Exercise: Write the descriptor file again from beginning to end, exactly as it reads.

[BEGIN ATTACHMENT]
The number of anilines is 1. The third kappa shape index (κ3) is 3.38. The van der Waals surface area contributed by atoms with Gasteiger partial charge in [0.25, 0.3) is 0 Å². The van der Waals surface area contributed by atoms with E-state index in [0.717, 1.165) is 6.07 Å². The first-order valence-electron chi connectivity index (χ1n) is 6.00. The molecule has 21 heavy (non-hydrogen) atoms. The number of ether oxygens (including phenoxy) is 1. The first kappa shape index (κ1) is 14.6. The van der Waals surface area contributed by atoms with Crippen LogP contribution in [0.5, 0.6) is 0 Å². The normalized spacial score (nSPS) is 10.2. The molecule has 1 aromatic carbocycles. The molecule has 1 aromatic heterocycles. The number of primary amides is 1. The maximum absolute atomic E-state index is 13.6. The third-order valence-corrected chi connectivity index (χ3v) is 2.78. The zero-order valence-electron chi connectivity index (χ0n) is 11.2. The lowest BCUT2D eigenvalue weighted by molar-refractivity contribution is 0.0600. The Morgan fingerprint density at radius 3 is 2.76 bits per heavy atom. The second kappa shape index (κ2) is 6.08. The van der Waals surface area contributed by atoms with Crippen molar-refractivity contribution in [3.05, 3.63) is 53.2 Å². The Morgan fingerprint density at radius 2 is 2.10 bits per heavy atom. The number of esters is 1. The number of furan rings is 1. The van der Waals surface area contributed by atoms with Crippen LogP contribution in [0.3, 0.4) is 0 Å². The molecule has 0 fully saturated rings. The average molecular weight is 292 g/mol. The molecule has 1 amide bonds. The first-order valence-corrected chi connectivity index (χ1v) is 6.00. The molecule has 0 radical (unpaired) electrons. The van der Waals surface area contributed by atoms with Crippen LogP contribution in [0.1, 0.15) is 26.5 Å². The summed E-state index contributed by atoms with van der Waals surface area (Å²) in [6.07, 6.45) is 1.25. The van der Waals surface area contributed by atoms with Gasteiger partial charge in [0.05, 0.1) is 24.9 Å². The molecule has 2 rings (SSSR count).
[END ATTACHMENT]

The number of anilines is 1. The third kappa shape index (κ3) is 3.38. The van der Waals surface area contributed by atoms with Gasteiger partial charge in [0.25, 0.3) is 0 Å². The van der Waals surface area contributed by atoms with E-state index in [0.717, 1.165) is 6.07 Å². The first-order valence-electron chi connectivity index (χ1n) is 6.00. The molecule has 21 heavy (non-hydrogen) atoms. The number of ether oxygens (including phenoxy) is 1. The first kappa shape index (κ1) is 14.6. The van der Waals surface area contributed by atoms with Crippen LogP contribution in [0.5, 0.6) is 0 Å². The normalized spacial score (nSPS) is 10.2. The molecule has 1 aromatic carbocycles. The molecule has 1 aromatic heterocycles. The number of primary amides is 1. The maximum absolute atomic E-state index is 13.6. The third-order valence-corrected chi connectivity index (χ3v) is 2.78. The zero-order valence-electron chi connectivity index (χ0n) is 11.2. The lowest BCUT2D eigenvalue weighted by molar-refractivity contribution is 0.0600. The Morgan fingerprint density at radius 3 is 2.76 bits per heavy atom. The second kappa shape index (κ2) is 6.08. The van der Waals surface area contributed by atoms with Crippen molar-refractivity contribution in [3.05, 3.63) is 53.2 Å². The Morgan fingerprint density at radius 2 is 2.10 bits per heavy atom. The number of esters is 1. The number of furan rings is 1. The van der Waals surface area contributed by atoms with Crippen LogP contribution in [0.3, 0.4) is 0 Å². The molecule has 0 fully saturated rings. The average molecular weight is 292 g/mol. The molecule has 1 amide bonds. The first-order valence-corrected chi connectivity index (χ1v) is 6.00. The molecule has 0 radical (unpaired) electrons. The van der Waals surface area contributed by atoms with Crippen LogP contribution in [0.1, 0.15) is 26.5 Å². The summed E-state index contributed by atoms with van der Waals surface area (Å²) in [6.07, 6.45) is 1.25. The van der Waals surface area contributed by atoms with Gasteiger partial charge in [0.05, 0.1) is 24.9 Å². The molecule has 2 rings (SSSR count).